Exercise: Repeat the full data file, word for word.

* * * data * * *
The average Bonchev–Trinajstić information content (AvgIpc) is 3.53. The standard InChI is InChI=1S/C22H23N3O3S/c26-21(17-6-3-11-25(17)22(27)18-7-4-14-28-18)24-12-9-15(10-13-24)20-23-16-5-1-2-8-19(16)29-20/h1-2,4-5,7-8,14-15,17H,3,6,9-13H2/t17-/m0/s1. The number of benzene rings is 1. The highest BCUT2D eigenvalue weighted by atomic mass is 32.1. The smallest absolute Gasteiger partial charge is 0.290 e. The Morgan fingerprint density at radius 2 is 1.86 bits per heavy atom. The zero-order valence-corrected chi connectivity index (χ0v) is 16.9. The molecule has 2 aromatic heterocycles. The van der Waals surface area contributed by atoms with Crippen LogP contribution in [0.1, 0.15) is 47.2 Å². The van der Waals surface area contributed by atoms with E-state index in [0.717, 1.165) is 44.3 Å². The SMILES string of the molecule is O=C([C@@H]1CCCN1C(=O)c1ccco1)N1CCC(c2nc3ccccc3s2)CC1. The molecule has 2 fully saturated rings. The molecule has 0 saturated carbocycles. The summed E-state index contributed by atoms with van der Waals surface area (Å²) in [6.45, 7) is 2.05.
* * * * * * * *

The average Bonchev–Trinajstić information content (AvgIpc) is 3.53. The standard InChI is InChI=1S/C22H23N3O3S/c26-21(17-6-3-11-25(17)22(27)18-7-4-14-28-18)24-12-9-15(10-13-24)20-23-16-5-1-2-8-19(16)29-20/h1-2,4-5,7-8,14-15,17H,3,6,9-13H2/t17-/m0/s1. The number of benzene rings is 1. The highest BCUT2D eigenvalue weighted by atomic mass is 32.1. The smallest absolute Gasteiger partial charge is 0.290 e. The Morgan fingerprint density at radius 2 is 1.86 bits per heavy atom. The zero-order valence-corrected chi connectivity index (χ0v) is 16.9. The molecule has 2 aromatic heterocycles. The van der Waals surface area contributed by atoms with Crippen LogP contribution in [0.1, 0.15) is 47.2 Å². The van der Waals surface area contributed by atoms with E-state index in [0.717, 1.165) is 44.3 Å². The SMILES string of the molecule is O=C([C@@H]1CCCN1C(=O)c1ccco1)N1CCC(c2nc3ccccc3s2)CC1. The molecule has 2 fully saturated rings. The molecule has 0 saturated carbocycles. The summed E-state index contributed by atoms with van der Waals surface area (Å²) in [6.45, 7) is 2.05.